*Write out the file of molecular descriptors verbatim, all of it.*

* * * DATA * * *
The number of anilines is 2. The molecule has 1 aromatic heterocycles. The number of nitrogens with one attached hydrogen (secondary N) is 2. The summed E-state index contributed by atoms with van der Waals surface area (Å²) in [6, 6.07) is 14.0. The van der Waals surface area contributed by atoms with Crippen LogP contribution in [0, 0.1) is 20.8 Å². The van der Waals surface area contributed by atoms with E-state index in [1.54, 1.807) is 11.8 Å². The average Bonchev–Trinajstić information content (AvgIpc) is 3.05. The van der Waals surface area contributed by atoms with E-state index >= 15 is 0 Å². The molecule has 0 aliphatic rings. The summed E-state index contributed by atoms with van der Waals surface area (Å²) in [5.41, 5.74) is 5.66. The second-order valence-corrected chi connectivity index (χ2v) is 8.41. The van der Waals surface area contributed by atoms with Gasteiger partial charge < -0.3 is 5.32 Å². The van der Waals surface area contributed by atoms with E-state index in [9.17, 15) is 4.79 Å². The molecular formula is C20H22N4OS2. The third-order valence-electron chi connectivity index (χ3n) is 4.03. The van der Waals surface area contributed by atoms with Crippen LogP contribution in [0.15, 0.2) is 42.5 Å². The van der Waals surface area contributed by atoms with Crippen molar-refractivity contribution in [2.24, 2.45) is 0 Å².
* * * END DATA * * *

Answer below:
The number of anilines is 2. The molecule has 1 aromatic heterocycles. The number of nitrogens with one attached hydrogen (secondary N) is 2. The summed E-state index contributed by atoms with van der Waals surface area (Å²) in [6, 6.07) is 14.0. The van der Waals surface area contributed by atoms with Crippen LogP contribution in [0, 0.1) is 20.8 Å². The van der Waals surface area contributed by atoms with E-state index in [1.54, 1.807) is 11.8 Å². The average Bonchev–Trinajstić information content (AvgIpc) is 3.05. The van der Waals surface area contributed by atoms with E-state index >= 15 is 0 Å². The molecule has 0 aliphatic rings. The summed E-state index contributed by atoms with van der Waals surface area (Å²) in [5.41, 5.74) is 5.66. The second-order valence-corrected chi connectivity index (χ2v) is 8.41. The van der Waals surface area contributed by atoms with Gasteiger partial charge < -0.3 is 5.32 Å². The van der Waals surface area contributed by atoms with E-state index in [9.17, 15) is 4.79 Å². The molecular formula is C20H22N4OS2. The third-order valence-electron chi connectivity index (χ3n) is 4.03. The van der Waals surface area contributed by atoms with Crippen LogP contribution in [0.15, 0.2) is 42.5 Å². The van der Waals surface area contributed by atoms with Crippen molar-refractivity contribution in [2.24, 2.45) is 0 Å².